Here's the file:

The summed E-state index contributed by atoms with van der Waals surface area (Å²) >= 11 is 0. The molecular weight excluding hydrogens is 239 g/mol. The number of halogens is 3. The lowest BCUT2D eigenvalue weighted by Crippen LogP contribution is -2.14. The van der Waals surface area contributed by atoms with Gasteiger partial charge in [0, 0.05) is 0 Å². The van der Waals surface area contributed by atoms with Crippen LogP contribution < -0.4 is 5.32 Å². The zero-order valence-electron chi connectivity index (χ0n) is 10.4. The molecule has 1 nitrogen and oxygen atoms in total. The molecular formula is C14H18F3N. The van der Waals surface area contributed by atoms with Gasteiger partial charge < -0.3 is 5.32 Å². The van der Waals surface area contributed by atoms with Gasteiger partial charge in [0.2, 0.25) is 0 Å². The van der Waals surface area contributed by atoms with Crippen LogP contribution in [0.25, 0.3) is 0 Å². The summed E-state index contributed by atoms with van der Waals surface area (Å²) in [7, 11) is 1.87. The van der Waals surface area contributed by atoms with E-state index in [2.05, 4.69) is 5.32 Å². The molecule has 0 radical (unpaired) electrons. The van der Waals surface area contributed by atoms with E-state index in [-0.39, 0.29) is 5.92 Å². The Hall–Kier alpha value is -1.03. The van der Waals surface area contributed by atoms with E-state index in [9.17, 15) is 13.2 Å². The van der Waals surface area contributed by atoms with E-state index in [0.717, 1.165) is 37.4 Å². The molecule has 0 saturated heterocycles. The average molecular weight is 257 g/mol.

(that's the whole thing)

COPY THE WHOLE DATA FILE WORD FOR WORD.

The summed E-state index contributed by atoms with van der Waals surface area (Å²) >= 11 is 0. The molecular weight excluding hydrogens is 239 g/mol. The number of halogens is 3. The lowest BCUT2D eigenvalue weighted by Crippen LogP contribution is -2.14. The van der Waals surface area contributed by atoms with Gasteiger partial charge in [0, 0.05) is 0 Å². The van der Waals surface area contributed by atoms with Crippen LogP contribution < -0.4 is 5.32 Å². The zero-order valence-electron chi connectivity index (χ0n) is 10.4. The molecule has 1 nitrogen and oxygen atoms in total. The molecular formula is C14H18F3N. The van der Waals surface area contributed by atoms with Gasteiger partial charge < -0.3 is 5.32 Å². The van der Waals surface area contributed by atoms with Gasteiger partial charge in [0.2, 0.25) is 0 Å². The van der Waals surface area contributed by atoms with Crippen LogP contribution in [0.25, 0.3) is 0 Å². The summed E-state index contributed by atoms with van der Waals surface area (Å²) in [7, 11) is 1.87. The van der Waals surface area contributed by atoms with E-state index in [2.05, 4.69) is 5.32 Å². The molecule has 0 radical (unpaired) electrons. The van der Waals surface area contributed by atoms with E-state index in [-0.39, 0.29) is 5.92 Å². The Hall–Kier alpha value is -1.03. The van der Waals surface area contributed by atoms with E-state index in [9.17, 15) is 13.2 Å². The van der Waals surface area contributed by atoms with E-state index in [0.717, 1.165) is 37.4 Å². The molecule has 0 saturated heterocycles. The average molecular weight is 257 g/mol.